GRAND RAPIDS, Mi. — Michigan farmers grow more than 300 different crops. Our state has the second most diverse agriculture industry behind California, contributing more than $101 billion into our economy every year.
One of the ways we access all this amazing produce - the farmers market! And this year, a staple in the community, the Fulton Street Farmers Market celebrates 100 years of bringing people together - as they prepare to open for the season May 7.
Opening day at the Fulton Street Farmers Market is a big deal, but it's even more significant this year, celebrating 100 years of serving the community. Executive Director Dana Eardley says, "'It's an incredibly big deal. We've been thinking about this and ruminating on it for years and thinking about how we can really capture what has happened in this space." So much has happened, and so much has changed. "To hear some of our farmers who have been here you know 50-60 years people would just pull up their trucks and set up a tent and just sell right then and there. Back then there were animals they had live animals for sale you know it was just very different.”
Mike Wells grew up at the market with his family farm, Wells Orchards, he says the evolution is all for the better. "This used to be people came and bought their stuff and left. Now it's become a very much community-oriented and almost activity to go to the market I know a lot of people come just to walk up and down just to spend time at the market.” Eardley says it’s certainly considered a gathering place. "This is such a pivotal place for the community, because it's a space where people can come together across any differences you know any backgrounds people are coming together for the same thing to eat good food and to celebrate you know our all the wonderful agricultural products that are brought to us in west Michigan.”
Another change over the years is the items you will find here, as there are fewer and fewer family farms. Eardley says, "We're seeing farmers retire and we're not seeing a lot of the Mike Wells of the world. We are not seeing a lot of people who are picking up where their families left off, which is opening up an opportunity for different types of vendors, different types of people - which is something that we take great joy in. We're seeing now our vendor makeup is more representative of the whole community, but still farmers will always be the heart and soul of the farmers market for sure."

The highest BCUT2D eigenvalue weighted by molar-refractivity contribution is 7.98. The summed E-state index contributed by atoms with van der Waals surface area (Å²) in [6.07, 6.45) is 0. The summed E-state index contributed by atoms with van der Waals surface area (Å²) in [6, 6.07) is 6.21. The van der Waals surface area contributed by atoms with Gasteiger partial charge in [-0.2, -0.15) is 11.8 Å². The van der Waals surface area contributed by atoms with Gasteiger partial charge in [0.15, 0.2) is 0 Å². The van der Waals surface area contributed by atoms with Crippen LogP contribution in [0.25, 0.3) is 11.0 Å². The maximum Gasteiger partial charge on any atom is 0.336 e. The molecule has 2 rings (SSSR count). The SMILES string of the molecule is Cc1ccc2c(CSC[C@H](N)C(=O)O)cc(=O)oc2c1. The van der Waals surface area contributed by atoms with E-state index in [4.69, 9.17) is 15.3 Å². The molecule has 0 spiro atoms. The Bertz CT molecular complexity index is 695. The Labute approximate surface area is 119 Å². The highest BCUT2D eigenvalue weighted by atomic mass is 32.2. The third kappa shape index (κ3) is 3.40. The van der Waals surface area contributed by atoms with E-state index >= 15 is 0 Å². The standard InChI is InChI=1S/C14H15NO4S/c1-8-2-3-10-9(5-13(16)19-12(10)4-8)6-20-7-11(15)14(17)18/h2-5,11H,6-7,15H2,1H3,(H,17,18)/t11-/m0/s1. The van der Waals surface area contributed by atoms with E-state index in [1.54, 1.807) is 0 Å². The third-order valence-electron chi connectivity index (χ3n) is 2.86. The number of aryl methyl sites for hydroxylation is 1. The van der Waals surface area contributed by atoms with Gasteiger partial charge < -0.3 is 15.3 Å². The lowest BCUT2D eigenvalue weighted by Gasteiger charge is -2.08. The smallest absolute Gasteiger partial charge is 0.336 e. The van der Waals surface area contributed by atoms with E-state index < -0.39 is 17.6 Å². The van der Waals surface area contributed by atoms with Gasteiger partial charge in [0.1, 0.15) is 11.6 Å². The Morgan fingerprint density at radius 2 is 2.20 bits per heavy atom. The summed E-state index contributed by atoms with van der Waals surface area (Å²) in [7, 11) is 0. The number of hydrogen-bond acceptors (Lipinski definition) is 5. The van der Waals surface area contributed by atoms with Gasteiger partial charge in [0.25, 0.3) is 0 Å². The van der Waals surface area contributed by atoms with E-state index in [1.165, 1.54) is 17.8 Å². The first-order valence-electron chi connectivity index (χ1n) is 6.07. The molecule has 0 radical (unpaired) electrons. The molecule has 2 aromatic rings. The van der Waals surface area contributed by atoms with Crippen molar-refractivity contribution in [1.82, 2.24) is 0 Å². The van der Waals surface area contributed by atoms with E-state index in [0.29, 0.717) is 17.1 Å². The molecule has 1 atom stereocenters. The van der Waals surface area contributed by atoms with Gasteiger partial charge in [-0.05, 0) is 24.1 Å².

It's an environment Mike loves, being accessible to his customers. He always welcomes questions and conversations. "100 years ago, there were 100 different farms, now there's not that and it makes it a little more special to say hey, I know a farmer I’m able to talk to a farmer and it keeps us a little more connected. It's just a nice way to get a connection with people but still provide good quality fruit and product to people too."
And those quality fruits and vegetables are accessible to all. The farmers market operates as a non-profit and part of its mission is to advocate for food access and be a catalyst for an equitable and resilient food system in West Michigan. Food assistance programming is a huge part of what they do. Four of their core programs are Snap, Double Up, WIC and Senior Project Fresh. And new this year, a gleaning program. Eardley says, “We're going to recover food at the end of the market day, then we're going to distribute that in the Heartside neighborhood. And so it’s just going to be the kind of that next step in growing our food access programming and really trying to get all of this great food out to the community.” The Fulton Street Farmers Market kicks off its centennial main market season on May 7 - from 8:00 am to 2:00 pm. There are nearly 120 stalls at the market that will be bursting with fresh produce and goods come summertime. If you're interested in learning more about how the food assistance programs work through the market, and to see a list of current vendors, you can head to their website, https://www.fultonstreetmarket.org/.